Stephen Hawking is a name we all know. As one of the greatest modern minds of our time, he inspired many around the globe.
We spoke to some of Macquarie’s researchers to hear how he impacted their lives personally.
“When are theoretical physicists household names? Almost never, but Stephen Hawking was among the few. The physics he studied was the type that is hard to imagine or even have a mental model for. How can you think about a point with huge mass and no size? Most of the great ideas he contributed to humanity were rooted in mathematics, perhaps the only perfect description of reality. His mind, like that of very few, so attuned to this representation of the world that he could discover black holes within it, without ever having to look. And alongside these insights, he managed to inspire millions with his books and presentations. I for one grew up with them and, like many others, I was inspired to pursue a career in physics. What a legacy to leave behind!” – Professor Orsola De Marco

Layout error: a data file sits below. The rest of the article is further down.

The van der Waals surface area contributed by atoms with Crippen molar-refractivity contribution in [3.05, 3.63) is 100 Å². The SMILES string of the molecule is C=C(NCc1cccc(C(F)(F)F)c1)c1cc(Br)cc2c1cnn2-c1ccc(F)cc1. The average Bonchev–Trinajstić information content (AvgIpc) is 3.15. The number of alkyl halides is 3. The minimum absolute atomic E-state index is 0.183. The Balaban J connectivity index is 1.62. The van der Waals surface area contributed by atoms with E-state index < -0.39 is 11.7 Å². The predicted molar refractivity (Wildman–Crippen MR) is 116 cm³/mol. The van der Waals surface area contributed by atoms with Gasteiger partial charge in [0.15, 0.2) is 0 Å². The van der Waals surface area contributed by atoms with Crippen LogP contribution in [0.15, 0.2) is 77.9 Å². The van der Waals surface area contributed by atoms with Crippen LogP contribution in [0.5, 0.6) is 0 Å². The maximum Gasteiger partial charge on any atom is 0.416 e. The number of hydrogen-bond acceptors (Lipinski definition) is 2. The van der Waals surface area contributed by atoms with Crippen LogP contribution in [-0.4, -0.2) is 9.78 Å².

“In addition to Professor Stephen Hawking’s invaluable scientific contributions, his wisdom on life also made a profound impact on me. In a lecture titled ‘A Brief History of Mine‘ given during the Starmus Festival at Tenerife, Spain, in 2016, Professor Hawking said: ‘Remember to look up at the stars and not down at your feet. Try to make sense of what you see, and wonder about what makes the universe exist. Be curious. And however difficult life may seem, there is always something you can do, and succeed at. It matters that you don’t just give up’. Professor Hawking lives on through his legacy.” – Dr Devika Kamath
“His story is quite amazing! it shows that what really counts is the ‘inside’, not what someone looks like or can (or cannot) do physically. Despite all of the adversity he encountered, he continued to produce high-level science and simultaneously engage numerous different audiences. I think that those are the attributes of a good scientist; leave the ivory tower and enthuse other audiences about your research! He was clearly held in awe, not just by the general public, but in response to his untimely death, a good friend and colleague scientist of mine in China referred to him as ‘The Ghost of God’. – Professor Richard de Grijs